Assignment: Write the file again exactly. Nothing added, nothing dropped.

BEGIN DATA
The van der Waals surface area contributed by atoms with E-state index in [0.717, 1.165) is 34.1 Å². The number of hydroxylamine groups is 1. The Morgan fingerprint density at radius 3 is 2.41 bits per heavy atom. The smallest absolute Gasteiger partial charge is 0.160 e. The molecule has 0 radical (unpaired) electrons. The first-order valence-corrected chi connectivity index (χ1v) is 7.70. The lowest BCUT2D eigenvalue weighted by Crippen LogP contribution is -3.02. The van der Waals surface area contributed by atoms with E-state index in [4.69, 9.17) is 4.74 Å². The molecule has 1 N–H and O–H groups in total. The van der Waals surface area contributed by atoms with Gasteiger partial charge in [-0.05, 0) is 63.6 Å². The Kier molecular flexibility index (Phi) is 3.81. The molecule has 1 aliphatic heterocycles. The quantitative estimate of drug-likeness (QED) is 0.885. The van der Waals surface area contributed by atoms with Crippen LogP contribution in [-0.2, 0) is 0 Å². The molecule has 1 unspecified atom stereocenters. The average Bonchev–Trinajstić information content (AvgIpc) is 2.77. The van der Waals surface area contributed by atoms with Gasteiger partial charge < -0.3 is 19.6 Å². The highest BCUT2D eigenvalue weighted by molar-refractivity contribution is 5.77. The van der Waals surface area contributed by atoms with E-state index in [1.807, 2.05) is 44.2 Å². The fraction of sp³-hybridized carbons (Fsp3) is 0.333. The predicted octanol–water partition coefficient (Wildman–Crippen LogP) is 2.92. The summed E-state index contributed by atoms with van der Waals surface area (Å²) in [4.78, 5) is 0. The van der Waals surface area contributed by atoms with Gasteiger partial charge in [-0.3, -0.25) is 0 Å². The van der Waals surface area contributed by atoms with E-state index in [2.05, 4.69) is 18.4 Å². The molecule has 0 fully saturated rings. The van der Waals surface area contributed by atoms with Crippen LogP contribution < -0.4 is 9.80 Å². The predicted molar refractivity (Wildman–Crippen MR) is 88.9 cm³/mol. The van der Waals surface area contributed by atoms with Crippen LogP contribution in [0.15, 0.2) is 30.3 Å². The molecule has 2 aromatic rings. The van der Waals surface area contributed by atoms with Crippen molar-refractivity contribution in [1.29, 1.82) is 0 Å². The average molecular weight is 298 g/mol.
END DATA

The van der Waals surface area contributed by atoms with E-state index in [0.717, 1.165) is 34.1 Å². The number of hydroxylamine groups is 1. The Morgan fingerprint density at radius 3 is 2.41 bits per heavy atom. The smallest absolute Gasteiger partial charge is 0.160 e. The molecule has 0 radical (unpaired) electrons. The first-order valence-corrected chi connectivity index (χ1v) is 7.70. The lowest BCUT2D eigenvalue weighted by Crippen LogP contribution is -3.02. The van der Waals surface area contributed by atoms with E-state index in [4.69, 9.17) is 4.74 Å². The molecule has 1 N–H and O–H groups in total. The van der Waals surface area contributed by atoms with Gasteiger partial charge in [-0.05, 0) is 63.6 Å². The Kier molecular flexibility index (Phi) is 3.81. The molecule has 1 aliphatic heterocycles. The quantitative estimate of drug-likeness (QED) is 0.885. The van der Waals surface area contributed by atoms with Crippen LogP contribution in [-0.2, 0) is 0 Å². The molecule has 1 unspecified atom stereocenters. The average Bonchev–Trinajstić information content (AvgIpc) is 2.77. The van der Waals surface area contributed by atoms with Gasteiger partial charge < -0.3 is 19.6 Å². The highest BCUT2D eigenvalue weighted by molar-refractivity contribution is 5.77. The van der Waals surface area contributed by atoms with E-state index in [1.807, 2.05) is 44.2 Å². The fraction of sp³-hybridized carbons (Fsp3) is 0.333. The predicted octanol–water partition coefficient (Wildman–Crippen LogP) is 2.92. The summed E-state index contributed by atoms with van der Waals surface area (Å²) in [4.78, 5) is 0. The van der Waals surface area contributed by atoms with Gasteiger partial charge in [-0.3, -0.25) is 0 Å². The van der Waals surface area contributed by atoms with E-state index in [2.05, 4.69) is 18.4 Å². The molecule has 0 fully saturated rings. The van der Waals surface area contributed by atoms with Crippen LogP contribution < -0.4 is 9.80 Å². The predicted molar refractivity (Wildman–Crippen MR) is 88.9 cm³/mol. The van der Waals surface area contributed by atoms with Crippen LogP contribution in [0.15, 0.2) is 30.3 Å². The molecule has 2 aromatic rings. The van der Waals surface area contributed by atoms with Crippen molar-refractivity contribution in [1.29, 1.82) is 0 Å². The average molecular weight is 298 g/mol.